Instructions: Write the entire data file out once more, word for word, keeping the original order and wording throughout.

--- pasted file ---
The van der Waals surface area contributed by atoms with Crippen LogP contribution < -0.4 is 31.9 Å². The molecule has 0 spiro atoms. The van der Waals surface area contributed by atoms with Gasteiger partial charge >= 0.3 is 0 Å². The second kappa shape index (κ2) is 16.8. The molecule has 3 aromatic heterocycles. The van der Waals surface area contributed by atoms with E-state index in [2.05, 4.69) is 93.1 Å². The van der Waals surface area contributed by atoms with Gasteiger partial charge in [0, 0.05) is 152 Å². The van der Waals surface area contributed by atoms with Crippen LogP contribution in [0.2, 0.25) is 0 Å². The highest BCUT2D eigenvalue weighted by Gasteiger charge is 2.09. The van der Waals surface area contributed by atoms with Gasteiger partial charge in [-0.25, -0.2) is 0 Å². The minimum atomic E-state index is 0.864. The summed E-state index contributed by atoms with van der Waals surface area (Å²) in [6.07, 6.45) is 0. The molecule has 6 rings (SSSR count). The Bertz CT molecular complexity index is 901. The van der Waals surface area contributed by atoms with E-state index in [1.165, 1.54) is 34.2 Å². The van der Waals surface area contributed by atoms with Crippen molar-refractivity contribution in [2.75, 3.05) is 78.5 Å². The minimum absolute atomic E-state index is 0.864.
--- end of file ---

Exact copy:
The van der Waals surface area contributed by atoms with Crippen LogP contribution < -0.4 is 31.9 Å². The molecule has 0 spiro atoms. The van der Waals surface area contributed by atoms with Gasteiger partial charge >= 0.3 is 0 Å². The second kappa shape index (κ2) is 16.8. The molecule has 3 aromatic heterocycles. The van der Waals surface area contributed by atoms with E-state index in [2.05, 4.69) is 93.1 Å². The van der Waals surface area contributed by atoms with Gasteiger partial charge in [0, 0.05) is 152 Å². The van der Waals surface area contributed by atoms with Crippen LogP contribution in [0.2, 0.25) is 0 Å². The highest BCUT2D eigenvalue weighted by Gasteiger charge is 2.09. The van der Waals surface area contributed by atoms with Gasteiger partial charge in [-0.25, -0.2) is 0 Å². The minimum atomic E-state index is 0.864. The summed E-state index contributed by atoms with van der Waals surface area (Å²) in [6.07, 6.45) is 0. The molecule has 6 rings (SSSR count). The Bertz CT molecular complexity index is 901. The van der Waals surface area contributed by atoms with E-state index in [1.165, 1.54) is 34.2 Å². The van der Waals surface area contributed by atoms with Crippen molar-refractivity contribution in [2.75, 3.05) is 78.5 Å². The minimum absolute atomic E-state index is 0.864.